## Simple explanation

Draw a line. Divide it in two parts (not equal), and measure them.

If you divide the longer part by the smaller part, you get the same result as when you add the longer and the smaller part and you divide the result by the longer part.

## Design an aesthetics

The mathematical approach is inevitable, but it's sometimes off-putting.

You can think the golden ratio as the perfect number for aesthetics in design, like the best proportion for harmony and beauty.

Studies have shown our brains prefer objects and images that use the golden ratio.

## The divine proportion could be 1.618

The golden ratio is a pretty unique number. The never-ending Fibonacci sequence is often used to approximate it.

The highest Fibonnaci numbers are pushing towards 1.618 or its inverse 0.618 ðŸ¦„ (quotient of adjacent numbers).

Many natural phenomenons seem to follow that mathematical pattern!

## Math

Mathematically speaking, it's an**irrational number**defined in terms of itself, which might be a bit hard to understand:

Unlike rational numbers, "irrational" numbers cannot be written as a ratio of two integers.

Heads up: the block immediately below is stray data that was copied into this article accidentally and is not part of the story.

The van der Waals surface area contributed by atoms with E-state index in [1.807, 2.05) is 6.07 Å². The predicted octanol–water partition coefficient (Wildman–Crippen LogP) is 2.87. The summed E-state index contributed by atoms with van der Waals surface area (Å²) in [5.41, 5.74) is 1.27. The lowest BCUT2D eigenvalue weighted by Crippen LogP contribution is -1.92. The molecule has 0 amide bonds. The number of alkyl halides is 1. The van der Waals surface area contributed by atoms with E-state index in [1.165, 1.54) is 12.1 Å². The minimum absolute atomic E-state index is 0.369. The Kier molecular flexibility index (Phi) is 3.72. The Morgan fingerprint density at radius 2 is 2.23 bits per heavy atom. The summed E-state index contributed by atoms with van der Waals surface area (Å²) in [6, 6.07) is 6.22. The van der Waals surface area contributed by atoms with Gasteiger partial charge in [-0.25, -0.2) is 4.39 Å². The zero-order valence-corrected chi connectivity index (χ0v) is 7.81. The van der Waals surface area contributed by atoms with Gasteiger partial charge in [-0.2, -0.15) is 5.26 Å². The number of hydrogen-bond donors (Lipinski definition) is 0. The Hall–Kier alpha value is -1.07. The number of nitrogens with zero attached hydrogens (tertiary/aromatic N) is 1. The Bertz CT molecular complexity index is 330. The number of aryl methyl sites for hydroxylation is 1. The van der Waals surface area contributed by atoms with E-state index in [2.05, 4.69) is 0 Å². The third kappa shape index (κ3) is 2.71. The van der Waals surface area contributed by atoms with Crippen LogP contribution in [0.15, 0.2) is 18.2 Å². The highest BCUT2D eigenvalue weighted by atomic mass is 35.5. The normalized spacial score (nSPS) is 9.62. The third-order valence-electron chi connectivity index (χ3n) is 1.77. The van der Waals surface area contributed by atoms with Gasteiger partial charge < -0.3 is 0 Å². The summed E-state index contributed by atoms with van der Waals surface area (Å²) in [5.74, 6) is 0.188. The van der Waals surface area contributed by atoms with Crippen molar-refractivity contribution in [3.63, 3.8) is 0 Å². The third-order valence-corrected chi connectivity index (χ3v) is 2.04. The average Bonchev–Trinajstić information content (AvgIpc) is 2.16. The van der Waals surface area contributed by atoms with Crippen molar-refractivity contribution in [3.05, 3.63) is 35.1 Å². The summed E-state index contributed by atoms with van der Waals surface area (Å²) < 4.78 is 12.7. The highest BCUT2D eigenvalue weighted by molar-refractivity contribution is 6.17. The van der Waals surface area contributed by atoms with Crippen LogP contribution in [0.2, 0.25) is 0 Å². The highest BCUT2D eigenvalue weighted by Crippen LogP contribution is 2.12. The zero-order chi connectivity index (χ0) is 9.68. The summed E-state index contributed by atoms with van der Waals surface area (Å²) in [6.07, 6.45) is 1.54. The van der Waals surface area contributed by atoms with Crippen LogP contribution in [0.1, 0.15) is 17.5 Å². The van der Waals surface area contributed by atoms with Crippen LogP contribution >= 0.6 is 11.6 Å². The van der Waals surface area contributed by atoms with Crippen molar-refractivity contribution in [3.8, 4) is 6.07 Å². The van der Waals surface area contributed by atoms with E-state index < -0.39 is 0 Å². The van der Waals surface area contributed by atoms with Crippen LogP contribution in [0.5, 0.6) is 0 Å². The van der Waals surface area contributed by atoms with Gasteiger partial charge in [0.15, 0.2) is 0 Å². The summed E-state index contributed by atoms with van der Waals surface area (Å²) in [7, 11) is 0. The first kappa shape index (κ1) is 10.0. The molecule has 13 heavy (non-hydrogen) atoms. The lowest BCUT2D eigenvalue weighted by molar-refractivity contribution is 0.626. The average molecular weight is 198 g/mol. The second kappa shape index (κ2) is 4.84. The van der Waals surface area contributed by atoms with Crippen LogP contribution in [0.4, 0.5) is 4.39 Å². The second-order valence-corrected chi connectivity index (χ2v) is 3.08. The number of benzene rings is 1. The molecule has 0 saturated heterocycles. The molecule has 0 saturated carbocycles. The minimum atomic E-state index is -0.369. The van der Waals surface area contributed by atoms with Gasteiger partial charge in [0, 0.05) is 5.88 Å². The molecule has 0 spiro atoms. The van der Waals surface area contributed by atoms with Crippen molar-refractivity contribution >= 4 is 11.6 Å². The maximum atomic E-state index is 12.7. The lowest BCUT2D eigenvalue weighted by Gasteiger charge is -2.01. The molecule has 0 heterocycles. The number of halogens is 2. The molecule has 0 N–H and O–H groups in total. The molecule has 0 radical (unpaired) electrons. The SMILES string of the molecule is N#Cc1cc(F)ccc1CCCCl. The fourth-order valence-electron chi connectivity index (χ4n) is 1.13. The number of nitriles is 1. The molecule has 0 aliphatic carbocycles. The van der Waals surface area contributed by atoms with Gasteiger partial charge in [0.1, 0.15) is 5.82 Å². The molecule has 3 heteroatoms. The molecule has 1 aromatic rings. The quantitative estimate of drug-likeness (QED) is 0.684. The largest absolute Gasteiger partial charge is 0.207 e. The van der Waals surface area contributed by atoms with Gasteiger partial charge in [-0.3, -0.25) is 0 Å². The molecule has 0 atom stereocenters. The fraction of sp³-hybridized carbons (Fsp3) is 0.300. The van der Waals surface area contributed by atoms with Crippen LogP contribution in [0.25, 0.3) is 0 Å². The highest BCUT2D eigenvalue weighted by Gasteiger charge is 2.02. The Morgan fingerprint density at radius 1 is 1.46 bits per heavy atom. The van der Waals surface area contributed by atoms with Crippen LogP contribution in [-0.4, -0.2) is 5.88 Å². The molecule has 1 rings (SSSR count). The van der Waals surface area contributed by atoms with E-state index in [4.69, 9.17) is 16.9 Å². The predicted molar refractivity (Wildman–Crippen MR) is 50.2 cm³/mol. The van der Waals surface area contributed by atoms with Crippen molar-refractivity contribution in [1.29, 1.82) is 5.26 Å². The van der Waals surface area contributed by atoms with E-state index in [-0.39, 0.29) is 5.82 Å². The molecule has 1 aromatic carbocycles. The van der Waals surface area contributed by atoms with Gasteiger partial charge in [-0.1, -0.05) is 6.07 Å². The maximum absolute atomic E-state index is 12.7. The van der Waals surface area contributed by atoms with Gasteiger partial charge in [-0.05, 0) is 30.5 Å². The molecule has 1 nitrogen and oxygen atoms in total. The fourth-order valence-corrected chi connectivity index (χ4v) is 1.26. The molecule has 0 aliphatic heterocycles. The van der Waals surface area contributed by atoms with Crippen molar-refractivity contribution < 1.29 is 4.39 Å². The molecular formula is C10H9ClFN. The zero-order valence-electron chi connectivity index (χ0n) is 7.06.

The result goes on forever. The most popular irrational number is Ï€, for example.

## 1.618 in code

Using CSS grid, we can apply the golden ration to the page layout:

<div class="container"> <div class="item a">A</div> <div class="item b">B</div> <div class="item c">C</div> <div class="item d">D</div> <div class="item e">E</div> <div class="item f">F</div> <div class="item g">G</div> </div>

See www.cssscript.com for the CSS.

It's not uncommon to find similar patterns in stylesheets when you inspect the code.

## Open your mind

The mathematical approach is more accurate by definition, but it does not mean you must use it all the time.

While it can significantly improve conversion and design, artists usually break the generic law.

The brain loves proportion, but it needs originality and uniqueness too.

Thanks for reading this page! Do you believe now in the golden ratio?